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When incoming prime minister Alexis Tsipras (above) presented his agenda to parliament, he made a commitment to growing the social economy, including co-ops. Syriza has now launched a public consultation to gather opinions about the promotion of the social economy.

VioMe in Thessaloniki went bankrupt and the workers, who had not been paid for over a year, occupied the building to prevent the owner from taking away the machinery and products in stock. The factory is now in public administration and the workers are fighting a legal battle for ownership of the enterprise. They are also calling for a change in the legal framework to allow workers to take over enterprises. Mr Tsipras promised to support this effort with legal reforms. He has also spoken about the importance of co-operative banks as a vehicle for development.

Reading about this venture reminded the writer about an Argentinian workers’ initiative recorded here.

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An online platform, Solidarity4all, first mooted by the late Tony Benn, showcases different examples of informal co-operation, from social pharmacies to grocery stores or free lessons, including newly formed co-ops. Syriza has helped the Solidarity4All initiative, with each MP donating 10-20% of their wage to promote the social economy. People have taken matters into their own hands through grassroots activism and local collective action. The many and varied social solidarity initiatives include social pharmacies, social medical clinics, social kitchens, social groceries, Okmarkets without middlemen, a social collective of mental health professionals, social solidarity drop in centres, time banks (sharing skills and time), olive oil producers sharing olive oil, the ‘potato movement’ where farmers trade direct with consumers cutting out the supermarkets. Read more about Solidarity4All here.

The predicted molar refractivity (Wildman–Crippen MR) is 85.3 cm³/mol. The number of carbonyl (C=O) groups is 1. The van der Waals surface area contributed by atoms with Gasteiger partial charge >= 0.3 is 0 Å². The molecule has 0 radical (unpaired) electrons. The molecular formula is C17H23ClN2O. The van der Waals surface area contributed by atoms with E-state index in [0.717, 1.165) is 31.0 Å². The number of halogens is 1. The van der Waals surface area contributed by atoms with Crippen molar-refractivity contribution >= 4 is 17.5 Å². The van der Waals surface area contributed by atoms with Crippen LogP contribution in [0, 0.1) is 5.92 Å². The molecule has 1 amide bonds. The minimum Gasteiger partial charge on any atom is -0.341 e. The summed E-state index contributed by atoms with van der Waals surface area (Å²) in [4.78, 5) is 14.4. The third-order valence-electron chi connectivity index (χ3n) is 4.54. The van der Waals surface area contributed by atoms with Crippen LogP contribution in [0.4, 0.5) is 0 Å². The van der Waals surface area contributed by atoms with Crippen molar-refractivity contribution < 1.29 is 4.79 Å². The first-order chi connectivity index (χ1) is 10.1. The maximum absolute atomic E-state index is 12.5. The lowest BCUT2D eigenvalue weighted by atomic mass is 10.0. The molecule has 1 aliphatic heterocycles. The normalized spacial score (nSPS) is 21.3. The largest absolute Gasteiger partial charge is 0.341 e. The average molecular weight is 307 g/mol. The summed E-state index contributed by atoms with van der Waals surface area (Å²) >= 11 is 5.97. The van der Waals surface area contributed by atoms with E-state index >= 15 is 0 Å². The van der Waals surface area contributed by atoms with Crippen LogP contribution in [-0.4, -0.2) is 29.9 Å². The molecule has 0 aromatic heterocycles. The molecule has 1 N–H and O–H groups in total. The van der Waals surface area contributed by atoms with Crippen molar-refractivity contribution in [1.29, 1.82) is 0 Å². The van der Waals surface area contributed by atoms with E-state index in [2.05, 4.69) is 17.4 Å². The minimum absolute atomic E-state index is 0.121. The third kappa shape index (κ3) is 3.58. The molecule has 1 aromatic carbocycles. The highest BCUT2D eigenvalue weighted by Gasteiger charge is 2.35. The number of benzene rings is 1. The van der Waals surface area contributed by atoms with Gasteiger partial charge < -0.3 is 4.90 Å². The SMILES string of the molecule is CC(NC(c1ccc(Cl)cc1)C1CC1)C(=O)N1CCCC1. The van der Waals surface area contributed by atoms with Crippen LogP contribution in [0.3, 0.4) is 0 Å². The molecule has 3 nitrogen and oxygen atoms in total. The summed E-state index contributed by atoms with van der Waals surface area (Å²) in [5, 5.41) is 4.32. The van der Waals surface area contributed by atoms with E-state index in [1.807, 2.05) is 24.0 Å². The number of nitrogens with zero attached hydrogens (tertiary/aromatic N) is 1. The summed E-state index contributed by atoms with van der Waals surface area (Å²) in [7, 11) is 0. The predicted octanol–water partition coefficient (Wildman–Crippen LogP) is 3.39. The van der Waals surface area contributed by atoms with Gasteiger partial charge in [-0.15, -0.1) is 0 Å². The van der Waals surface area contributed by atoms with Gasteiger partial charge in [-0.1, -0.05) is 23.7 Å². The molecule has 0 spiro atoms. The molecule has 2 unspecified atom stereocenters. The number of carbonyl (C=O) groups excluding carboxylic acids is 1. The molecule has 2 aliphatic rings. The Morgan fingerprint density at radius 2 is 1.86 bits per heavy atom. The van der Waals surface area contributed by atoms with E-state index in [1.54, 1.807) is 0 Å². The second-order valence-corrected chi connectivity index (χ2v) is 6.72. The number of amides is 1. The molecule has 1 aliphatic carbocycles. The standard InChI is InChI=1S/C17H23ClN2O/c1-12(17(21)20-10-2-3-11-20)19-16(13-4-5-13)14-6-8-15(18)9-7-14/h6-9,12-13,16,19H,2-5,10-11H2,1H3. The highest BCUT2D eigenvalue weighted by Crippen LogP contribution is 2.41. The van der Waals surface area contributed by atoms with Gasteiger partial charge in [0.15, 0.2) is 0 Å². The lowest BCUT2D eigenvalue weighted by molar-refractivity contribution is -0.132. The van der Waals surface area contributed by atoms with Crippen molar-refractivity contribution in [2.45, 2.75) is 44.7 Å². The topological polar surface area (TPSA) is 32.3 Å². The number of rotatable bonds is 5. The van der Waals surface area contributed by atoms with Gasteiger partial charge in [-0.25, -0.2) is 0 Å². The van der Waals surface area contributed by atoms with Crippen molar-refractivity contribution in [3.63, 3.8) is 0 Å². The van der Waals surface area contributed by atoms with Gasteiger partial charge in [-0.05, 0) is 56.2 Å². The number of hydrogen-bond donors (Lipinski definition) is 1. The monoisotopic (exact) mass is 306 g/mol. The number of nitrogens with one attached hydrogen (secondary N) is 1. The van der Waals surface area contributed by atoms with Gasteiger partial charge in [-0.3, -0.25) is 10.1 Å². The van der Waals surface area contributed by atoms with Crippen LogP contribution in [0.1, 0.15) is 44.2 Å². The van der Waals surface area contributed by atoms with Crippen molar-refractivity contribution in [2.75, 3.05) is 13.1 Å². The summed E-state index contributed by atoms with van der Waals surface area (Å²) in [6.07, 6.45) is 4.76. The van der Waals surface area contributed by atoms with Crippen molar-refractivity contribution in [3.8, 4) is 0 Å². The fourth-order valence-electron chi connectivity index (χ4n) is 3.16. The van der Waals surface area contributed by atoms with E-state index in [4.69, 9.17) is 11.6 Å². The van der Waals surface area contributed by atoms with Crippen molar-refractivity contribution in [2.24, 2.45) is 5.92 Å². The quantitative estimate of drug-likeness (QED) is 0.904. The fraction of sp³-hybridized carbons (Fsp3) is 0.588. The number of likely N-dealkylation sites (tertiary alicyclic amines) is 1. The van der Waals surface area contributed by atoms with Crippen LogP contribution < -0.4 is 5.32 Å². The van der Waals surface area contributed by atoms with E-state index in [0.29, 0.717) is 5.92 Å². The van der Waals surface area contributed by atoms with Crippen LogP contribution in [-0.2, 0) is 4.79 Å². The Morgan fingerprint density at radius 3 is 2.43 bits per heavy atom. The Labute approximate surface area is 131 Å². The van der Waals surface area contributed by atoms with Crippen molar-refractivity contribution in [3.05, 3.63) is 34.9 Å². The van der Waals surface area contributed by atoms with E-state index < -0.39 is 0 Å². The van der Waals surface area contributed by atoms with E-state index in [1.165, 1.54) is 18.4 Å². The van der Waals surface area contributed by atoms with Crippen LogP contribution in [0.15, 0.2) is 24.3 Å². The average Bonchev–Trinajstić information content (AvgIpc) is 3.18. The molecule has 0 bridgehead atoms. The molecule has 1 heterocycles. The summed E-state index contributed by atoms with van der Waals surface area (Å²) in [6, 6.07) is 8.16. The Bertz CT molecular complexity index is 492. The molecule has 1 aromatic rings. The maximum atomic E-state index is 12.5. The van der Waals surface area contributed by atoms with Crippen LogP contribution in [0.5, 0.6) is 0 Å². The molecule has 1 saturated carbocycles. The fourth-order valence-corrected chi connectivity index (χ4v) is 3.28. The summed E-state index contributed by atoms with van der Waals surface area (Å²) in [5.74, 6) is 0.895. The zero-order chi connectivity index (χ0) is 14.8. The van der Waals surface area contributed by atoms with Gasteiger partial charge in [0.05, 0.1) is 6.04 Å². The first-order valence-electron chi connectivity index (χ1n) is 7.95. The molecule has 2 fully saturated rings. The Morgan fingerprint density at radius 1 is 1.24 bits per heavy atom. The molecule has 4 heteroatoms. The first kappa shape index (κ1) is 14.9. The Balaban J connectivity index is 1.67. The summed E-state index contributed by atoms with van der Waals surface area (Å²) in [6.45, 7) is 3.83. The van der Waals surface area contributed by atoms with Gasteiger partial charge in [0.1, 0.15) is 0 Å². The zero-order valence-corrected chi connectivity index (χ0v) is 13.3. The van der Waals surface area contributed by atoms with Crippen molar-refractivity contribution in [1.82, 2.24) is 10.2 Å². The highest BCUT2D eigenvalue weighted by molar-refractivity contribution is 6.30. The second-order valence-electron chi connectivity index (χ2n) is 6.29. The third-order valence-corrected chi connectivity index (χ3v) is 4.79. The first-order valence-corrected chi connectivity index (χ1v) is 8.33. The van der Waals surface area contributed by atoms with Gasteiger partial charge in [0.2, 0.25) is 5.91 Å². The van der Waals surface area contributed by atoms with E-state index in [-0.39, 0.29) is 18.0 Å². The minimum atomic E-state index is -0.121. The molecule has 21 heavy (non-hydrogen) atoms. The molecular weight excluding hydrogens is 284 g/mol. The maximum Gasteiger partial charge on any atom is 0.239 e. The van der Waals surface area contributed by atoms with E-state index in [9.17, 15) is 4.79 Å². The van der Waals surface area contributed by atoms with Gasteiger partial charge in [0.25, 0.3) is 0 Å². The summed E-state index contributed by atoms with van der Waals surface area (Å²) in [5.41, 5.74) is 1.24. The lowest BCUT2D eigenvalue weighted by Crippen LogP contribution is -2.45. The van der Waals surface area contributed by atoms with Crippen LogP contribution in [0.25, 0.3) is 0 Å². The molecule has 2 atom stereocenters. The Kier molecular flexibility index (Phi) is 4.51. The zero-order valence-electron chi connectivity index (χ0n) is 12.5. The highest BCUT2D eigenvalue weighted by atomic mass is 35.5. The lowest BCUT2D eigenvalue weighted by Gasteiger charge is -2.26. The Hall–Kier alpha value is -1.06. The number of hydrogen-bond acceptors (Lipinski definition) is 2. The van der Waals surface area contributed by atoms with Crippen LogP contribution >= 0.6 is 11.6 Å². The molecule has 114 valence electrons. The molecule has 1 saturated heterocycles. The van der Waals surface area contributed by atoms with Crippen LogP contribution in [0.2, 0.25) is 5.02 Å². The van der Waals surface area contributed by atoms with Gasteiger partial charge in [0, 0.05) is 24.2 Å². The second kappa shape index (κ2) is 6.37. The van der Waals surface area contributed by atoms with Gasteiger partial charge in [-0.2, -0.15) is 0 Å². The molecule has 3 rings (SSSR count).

Co-operatives: raising and developing the weakest part of our local communities and civil society?

The roots of the co-operative movement in Italy go back to 19th century workers’ associations, with credit services, agricultural and building co-ops forming an important part of the overall economy. There are more than 20, 000 cooperatives, including housing and banking movements, with over 3 million members.

In 2011 Jeffrey Hollander asserted that the success of worker cooperative models in Italy and Spain presents US & UK with a compelling model for building a new, sustainable economy: 

italian co-ops text pics

An alternative to the “throw-away culture created by the powers that control the economic and financial policies of the globalized world”

Reuters reports that Pope Francis, speaking to members of the Confederation of Italian Co-operatives, condemned economic systems that “suffocate hope” and a globalised culture that treated its employees as disposable. New models and methods are needed that offer an alternative to the “throw-away culture created by the powers that control the economic and financial policies of the globalized world.”

He adds: